Commissioners were sent in to turn around the ailing authority in 2011.
The Labour AM today said the council had continued to make 'good progress' since last October when the commissioners' role was scaled back and councillors resumed day-to-day control.
Council politics remain stable and mature. Councillors continue to engage effectively and have proven that they are able to manage routine business. I am increasingly confident this is a permanent change and the old Anglesey is a thing of the past.
The Welsh Government has rejected calls for Wales to join the National Citizen Service, a scheme for teenagers in England that's part of the Prime Minister's 'Big Society'. David Cameron today saw youngsters from London training for the scheme in an outdoors centre at Gilwern near Abergavenny.
My ambition is to offer every teenager the life changing opportunity to take part. National Citizen Service is an investment in young people – it gives them the opportunity to meet people from different backgrounds and learn about how they can make a difference in their communities, whilst all the time gaining new skills and confidence. Young people are responding to this opportunity by committing nearly three-quarters of a million hours of volunteering this summer.
– Prime Minister David Cameron MP
We have no plans to introduce the National Citizen Service in Wales. The Welsh Government has always recognised that volunteers have a key role in supporting their communities and has invested accordingly. The Minister for Communities, Carl Sargeant, last year announced £2 million funding split equally between the Volunteering in Wales Fund and for GwirVol - an initiative supporting and promoting youth volunteering. Both initiatives help to make volunteering more accessible as well as increasing the number and quality of volunteering opportunities.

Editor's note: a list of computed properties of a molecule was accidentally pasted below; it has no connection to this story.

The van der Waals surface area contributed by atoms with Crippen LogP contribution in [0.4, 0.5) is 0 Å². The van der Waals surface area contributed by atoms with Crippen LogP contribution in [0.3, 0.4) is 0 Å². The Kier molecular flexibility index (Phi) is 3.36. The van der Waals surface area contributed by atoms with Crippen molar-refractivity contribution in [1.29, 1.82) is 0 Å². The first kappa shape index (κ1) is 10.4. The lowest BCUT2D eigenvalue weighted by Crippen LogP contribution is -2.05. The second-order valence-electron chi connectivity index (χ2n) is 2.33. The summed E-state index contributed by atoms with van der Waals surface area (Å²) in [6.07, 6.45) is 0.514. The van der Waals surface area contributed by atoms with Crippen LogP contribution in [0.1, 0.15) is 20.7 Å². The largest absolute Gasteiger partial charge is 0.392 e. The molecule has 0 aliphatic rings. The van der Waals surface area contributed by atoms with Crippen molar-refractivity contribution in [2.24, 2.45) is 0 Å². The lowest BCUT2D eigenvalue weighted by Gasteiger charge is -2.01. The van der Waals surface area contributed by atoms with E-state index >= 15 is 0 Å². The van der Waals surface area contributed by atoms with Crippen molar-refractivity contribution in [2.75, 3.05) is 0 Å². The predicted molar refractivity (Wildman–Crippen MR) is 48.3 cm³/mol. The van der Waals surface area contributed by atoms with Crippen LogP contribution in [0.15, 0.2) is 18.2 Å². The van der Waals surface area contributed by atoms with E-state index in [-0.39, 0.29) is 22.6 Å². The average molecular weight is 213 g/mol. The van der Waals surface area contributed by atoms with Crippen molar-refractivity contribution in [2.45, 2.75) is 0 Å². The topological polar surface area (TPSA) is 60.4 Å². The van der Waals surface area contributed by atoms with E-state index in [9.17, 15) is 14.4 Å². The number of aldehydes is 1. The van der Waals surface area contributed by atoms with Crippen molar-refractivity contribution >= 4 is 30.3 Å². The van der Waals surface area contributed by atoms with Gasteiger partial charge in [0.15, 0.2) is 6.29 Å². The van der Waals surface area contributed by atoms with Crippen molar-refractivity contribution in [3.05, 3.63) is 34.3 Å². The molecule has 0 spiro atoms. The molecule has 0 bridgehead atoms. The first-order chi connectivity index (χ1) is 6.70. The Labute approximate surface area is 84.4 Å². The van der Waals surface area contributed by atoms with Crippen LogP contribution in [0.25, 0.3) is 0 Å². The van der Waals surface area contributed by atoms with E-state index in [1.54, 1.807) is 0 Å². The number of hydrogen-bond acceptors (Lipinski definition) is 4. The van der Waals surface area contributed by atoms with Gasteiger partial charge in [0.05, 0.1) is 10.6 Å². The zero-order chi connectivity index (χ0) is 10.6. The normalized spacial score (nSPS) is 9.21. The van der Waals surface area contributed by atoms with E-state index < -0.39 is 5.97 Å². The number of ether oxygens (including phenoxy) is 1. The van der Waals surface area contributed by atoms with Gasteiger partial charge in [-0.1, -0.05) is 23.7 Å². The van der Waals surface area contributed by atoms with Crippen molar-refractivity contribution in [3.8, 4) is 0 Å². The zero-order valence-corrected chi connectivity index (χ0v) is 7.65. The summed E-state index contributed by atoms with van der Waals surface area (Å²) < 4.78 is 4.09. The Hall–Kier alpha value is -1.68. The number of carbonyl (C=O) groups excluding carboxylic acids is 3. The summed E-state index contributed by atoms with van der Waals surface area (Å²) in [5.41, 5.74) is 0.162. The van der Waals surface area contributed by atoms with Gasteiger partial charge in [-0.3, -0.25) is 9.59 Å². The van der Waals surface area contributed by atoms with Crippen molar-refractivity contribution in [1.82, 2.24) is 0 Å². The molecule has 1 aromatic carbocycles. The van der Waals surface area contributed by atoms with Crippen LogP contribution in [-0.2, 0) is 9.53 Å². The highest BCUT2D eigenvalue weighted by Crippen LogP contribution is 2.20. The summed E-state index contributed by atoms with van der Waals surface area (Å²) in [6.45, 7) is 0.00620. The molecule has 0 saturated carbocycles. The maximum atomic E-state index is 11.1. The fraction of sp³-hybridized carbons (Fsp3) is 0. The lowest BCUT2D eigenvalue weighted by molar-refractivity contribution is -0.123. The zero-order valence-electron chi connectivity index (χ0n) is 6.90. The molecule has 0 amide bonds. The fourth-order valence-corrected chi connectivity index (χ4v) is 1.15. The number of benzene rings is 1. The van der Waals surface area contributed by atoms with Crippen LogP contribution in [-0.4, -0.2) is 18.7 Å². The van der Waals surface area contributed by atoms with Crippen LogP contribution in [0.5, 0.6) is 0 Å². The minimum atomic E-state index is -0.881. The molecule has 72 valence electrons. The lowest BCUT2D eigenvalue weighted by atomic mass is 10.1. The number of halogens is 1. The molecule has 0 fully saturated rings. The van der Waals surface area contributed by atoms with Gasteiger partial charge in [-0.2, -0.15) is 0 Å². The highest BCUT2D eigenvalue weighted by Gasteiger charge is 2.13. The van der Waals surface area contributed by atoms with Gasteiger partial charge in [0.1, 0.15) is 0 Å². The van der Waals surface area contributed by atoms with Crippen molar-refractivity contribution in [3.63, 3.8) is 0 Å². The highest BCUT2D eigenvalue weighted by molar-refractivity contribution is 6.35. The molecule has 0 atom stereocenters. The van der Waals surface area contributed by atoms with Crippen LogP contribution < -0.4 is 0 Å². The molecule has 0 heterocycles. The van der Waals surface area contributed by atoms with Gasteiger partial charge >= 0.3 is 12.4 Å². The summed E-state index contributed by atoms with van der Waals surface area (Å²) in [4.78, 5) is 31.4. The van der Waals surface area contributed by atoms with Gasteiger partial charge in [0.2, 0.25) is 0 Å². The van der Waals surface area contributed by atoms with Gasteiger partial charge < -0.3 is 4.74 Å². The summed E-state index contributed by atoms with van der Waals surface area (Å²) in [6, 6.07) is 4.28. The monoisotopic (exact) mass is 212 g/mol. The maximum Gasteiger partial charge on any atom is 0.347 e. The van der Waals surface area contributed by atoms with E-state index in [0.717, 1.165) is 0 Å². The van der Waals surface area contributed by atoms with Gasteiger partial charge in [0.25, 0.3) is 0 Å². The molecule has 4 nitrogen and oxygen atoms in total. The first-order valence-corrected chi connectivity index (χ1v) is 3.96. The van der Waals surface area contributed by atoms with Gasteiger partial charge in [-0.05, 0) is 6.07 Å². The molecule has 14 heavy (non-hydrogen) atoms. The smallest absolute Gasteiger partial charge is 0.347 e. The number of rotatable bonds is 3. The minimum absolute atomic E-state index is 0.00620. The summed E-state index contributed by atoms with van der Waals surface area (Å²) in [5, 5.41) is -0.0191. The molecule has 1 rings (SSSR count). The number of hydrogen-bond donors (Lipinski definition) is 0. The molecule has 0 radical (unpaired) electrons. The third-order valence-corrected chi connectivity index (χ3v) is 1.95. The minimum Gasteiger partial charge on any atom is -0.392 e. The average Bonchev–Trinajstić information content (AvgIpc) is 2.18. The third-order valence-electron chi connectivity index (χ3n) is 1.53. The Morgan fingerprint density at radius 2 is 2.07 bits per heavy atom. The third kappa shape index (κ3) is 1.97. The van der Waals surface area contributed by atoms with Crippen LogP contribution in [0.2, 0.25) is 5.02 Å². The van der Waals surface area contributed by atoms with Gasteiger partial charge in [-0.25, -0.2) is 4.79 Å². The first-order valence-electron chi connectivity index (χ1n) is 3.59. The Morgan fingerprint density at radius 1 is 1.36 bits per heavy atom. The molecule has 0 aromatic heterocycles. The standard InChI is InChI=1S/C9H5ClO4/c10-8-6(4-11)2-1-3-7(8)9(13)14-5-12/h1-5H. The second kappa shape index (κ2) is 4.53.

– Welsh Government Spokesperson
The UK Government intends to have 90,000 16 and 17 year olds on the English scheme by 2014 and today the Wales Office Minister David Jones urged the Welsh Government to 'take up the opportunity for Welsh teenagers'.
Northern Ireland will be undertaking a pilot scheme in the autumn. I have already encouraged the Welsh Government to get involved in the National Citizen Service scheme and hope they will begin discussions with the UK Government in implementing this scheme in Wales. I will be visiting an NCS Project in Hereford next week and would invite Carl Sargeant to accompany me so that he can see for himself how beneficial NCS is to our young people.
– Wales Office Minister David Jones MP
Despite Mr Jones' pleas, it is now clear that the Welsh Government will stick to the schemes it funds through the Wales Council for Voluntary Action, a body that pre-dates David Cameron's 'Big Society'.